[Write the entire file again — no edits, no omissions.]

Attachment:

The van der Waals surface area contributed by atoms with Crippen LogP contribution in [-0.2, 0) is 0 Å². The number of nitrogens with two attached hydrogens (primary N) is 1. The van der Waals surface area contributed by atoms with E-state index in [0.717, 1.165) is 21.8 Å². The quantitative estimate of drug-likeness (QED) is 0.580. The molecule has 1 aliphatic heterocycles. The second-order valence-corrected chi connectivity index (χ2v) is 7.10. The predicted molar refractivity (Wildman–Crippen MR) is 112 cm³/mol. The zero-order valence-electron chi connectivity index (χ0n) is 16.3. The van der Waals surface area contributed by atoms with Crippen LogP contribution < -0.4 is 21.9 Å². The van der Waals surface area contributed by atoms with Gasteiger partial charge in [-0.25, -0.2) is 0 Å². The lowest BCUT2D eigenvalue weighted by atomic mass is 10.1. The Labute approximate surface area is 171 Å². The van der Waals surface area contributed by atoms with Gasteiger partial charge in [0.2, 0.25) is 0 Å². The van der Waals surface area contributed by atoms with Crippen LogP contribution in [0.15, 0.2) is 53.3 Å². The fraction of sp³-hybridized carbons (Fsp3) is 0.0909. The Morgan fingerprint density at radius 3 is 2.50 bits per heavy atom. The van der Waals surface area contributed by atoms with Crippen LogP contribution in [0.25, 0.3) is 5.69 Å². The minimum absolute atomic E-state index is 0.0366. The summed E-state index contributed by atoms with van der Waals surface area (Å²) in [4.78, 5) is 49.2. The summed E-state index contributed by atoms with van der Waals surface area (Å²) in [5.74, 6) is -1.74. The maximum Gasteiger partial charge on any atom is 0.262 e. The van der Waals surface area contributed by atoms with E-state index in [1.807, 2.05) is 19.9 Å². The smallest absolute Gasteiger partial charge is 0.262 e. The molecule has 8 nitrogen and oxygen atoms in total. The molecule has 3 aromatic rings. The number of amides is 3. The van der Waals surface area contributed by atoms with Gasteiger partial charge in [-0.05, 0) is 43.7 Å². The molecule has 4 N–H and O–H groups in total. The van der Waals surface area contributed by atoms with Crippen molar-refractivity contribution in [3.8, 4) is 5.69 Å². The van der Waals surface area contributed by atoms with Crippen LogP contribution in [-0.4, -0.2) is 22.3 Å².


The van der Waals surface area contributed by atoms with Crippen LogP contribution in [-0.2, 0) is 0 Å². The number of nitrogens with two attached hydrogens (primary N) is 1. The van der Waals surface area contributed by atoms with E-state index in [0.717, 1.165) is 21.8 Å². The quantitative estimate of drug-likeness (QED) is 0.580. The molecule has 1 aliphatic heterocycles. The second-order valence-corrected chi connectivity index (χ2v) is 7.10. The predicted molar refractivity (Wildman–Crippen MR) is 112 cm³/mol. The zero-order valence-electron chi connectivity index (χ0n) is 16.3. The van der Waals surface area contributed by atoms with Crippen LogP contribution < -0.4 is 21.9 Å². The van der Waals surface area contributed by atoms with Gasteiger partial charge in [-0.25, -0.2) is 0 Å². The lowest BCUT2D eigenvalue weighted by atomic mass is 10.1. The Labute approximate surface area is 171 Å². The van der Waals surface area contributed by atoms with Gasteiger partial charge in [0.2, 0.25) is 0 Å². The van der Waals surface area contributed by atoms with Crippen LogP contribution in [0.15, 0.2) is 53.3 Å². The fraction of sp³-hybridized carbons (Fsp3) is 0.0909. The Morgan fingerprint density at radius 3 is 2.50 bits per heavy atom. The van der Waals surface area contributed by atoms with Crippen LogP contribution in [0.25, 0.3) is 5.69 Å². The minimum absolute atomic E-state index is 0.0366. The summed E-state index contributed by atoms with van der Waals surface area (Å²) in [4.78, 5) is 49.2. The summed E-state index contributed by atoms with van der Waals surface area (Å²) in [5.74, 6) is -1.74. The maximum Gasteiger partial charge on any atom is 0.262 e. The van der Waals surface area contributed by atoms with E-state index in [1.807, 2.05) is 19.9 Å². The smallest absolute Gasteiger partial charge is 0.262 e. The molecule has 8 nitrogen and oxygen atoms in total. The molecule has 3 aromatic rings. The number of amides is 3. The van der Waals surface area contributed by atoms with Gasteiger partial charge in [-0.05, 0) is 43.7 Å². The molecule has 4 N–H and O–H groups in total. The van der Waals surface area contributed by atoms with Crippen molar-refractivity contribution in [3.8, 4) is 5.69 Å². The van der Waals surface area contributed by atoms with Crippen LogP contribution in [-0.4, -0.2) is 22.3 Å².